Looking to India ?? book recycling and capitalism in balance.

June 2, 2009

What port or major city in India has a thriving used book Market.?

The Idea is to ship hard to recycle books , made from groundwood, to an economically challenged country which speaks and reads in english.

The first step in recycling is to “reduce” so there is less to recycle in the first place. Second to “re-use” so the intended purpose of a book is realized over and over again. Third to recycle the fiber.

India seems an ideal candidate-

There are over 200 languages / dialects in India, however, the English language ties most of the population together in commerce and law. And since India has begun the “enlightenment” of throwing off the disabling effects of socialism, there should be more capital available for them to make a positive impact on costs, such as shipping. The possibility of an entrepreneurial approach of a thriving used book market could be encouraged, causing dispersion of books throughout the population, while generating positive economic effects, such as wealth creation, money for education and ultimately, local support for libraries with cold hard rupee’s?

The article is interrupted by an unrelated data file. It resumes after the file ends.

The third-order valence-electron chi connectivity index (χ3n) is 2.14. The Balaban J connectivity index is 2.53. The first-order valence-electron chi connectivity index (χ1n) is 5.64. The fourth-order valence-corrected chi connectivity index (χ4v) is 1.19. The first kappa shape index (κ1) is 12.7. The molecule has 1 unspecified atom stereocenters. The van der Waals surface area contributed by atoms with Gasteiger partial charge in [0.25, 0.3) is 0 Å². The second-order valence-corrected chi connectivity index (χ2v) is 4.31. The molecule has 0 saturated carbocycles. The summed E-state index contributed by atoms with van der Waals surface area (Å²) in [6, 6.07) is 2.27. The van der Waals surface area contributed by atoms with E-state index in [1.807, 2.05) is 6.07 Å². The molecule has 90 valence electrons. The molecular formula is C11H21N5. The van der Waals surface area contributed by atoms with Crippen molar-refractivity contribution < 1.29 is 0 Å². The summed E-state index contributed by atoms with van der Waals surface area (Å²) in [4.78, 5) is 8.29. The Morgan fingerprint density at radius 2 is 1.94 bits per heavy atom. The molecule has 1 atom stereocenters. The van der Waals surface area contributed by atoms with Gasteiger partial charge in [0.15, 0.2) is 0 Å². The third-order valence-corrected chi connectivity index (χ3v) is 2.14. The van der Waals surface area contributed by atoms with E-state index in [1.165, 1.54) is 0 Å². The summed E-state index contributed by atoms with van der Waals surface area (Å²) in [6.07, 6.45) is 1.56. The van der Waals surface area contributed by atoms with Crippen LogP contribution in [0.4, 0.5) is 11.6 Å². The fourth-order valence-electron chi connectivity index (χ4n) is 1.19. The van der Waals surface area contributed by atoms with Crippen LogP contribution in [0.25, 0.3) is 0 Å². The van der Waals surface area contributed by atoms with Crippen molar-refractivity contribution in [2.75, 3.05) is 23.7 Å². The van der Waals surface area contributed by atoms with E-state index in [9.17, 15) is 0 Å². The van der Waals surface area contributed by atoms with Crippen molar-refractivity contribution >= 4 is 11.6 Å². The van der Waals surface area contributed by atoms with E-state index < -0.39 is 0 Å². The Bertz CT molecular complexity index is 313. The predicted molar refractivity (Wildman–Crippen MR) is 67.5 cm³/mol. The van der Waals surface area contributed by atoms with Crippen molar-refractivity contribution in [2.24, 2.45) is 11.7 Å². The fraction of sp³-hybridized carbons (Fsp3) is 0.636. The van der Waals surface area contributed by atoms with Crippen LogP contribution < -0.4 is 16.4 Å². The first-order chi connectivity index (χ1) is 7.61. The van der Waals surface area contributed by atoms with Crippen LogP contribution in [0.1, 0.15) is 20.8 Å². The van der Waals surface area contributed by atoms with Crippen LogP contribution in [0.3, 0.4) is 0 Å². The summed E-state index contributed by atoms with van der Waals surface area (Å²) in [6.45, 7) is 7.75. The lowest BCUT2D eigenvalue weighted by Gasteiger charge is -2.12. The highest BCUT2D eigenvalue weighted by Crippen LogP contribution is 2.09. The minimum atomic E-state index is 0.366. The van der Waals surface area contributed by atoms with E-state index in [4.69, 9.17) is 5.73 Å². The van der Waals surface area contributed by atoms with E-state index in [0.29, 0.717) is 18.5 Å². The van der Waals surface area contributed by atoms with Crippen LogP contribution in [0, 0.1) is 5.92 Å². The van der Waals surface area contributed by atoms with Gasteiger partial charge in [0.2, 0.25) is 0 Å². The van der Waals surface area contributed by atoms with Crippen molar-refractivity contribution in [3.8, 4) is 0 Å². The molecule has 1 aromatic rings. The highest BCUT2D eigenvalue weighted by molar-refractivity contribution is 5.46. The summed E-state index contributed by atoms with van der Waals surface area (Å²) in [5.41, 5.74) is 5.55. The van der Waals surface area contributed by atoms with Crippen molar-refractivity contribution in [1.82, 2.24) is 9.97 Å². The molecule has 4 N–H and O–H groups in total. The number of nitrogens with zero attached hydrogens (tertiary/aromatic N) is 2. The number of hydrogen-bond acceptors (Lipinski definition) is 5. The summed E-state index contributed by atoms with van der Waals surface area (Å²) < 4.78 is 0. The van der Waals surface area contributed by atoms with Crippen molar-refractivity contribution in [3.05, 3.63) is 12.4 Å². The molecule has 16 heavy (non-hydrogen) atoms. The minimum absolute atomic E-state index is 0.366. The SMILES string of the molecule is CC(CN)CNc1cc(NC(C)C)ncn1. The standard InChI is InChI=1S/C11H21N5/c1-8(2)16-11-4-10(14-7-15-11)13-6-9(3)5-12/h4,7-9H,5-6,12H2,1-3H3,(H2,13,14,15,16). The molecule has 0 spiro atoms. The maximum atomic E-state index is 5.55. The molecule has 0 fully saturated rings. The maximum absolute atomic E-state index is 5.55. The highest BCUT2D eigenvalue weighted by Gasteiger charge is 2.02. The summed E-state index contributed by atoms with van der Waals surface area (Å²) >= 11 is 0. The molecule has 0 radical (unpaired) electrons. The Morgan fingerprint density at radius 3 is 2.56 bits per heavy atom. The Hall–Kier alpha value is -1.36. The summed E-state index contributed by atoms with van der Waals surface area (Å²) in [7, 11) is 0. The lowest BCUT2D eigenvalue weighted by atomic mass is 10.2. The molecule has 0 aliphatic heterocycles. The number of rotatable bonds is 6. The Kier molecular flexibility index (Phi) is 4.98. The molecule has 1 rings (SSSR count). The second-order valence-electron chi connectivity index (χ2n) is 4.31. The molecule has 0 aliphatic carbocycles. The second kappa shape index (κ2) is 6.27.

Let’s say a container of books arrives at a warehouse, scores of small independent “book mongers” pick up a cart full and disperse to sell them, coming back the next “market day” to re-stock. Just like fish or produce.

A paper recyler in the area could make as much revenue from the wholesale of the books as in the fiber, with the “book mongers” bringing paper back on their return trips.

Perhaps this economic activity already exists and awareness needs to be gained?

Brett Bringardner
http://www.book-recycling.com

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2 Responses to “Looking to India ?? book recycling and capitalism in balance.”

  1. Uday said

    Brett,

    It is an interesting idea to recycle these books, but it might be difficult to sell these English language books especially in India, where there are so many languages and dialects as you pointed out in your post. I currently market handmade paper from India that is made 100% from cotton waste. Perhaps, these books can be shredded and made into to other products like cards, paper, etc. This is more of a recycling/upcyling effort. But I hear that the current business climate in India is such that established businesses are not able to get credit in these touch markets. Feel free to contact me if you like to discuss this further.

  2. The freight costs may outweigh the value of the books. There is a reusable/resale book market domestically. In addition, many book manufacturers want their books shredded. There are some domestic paper mills that can take shredded books.

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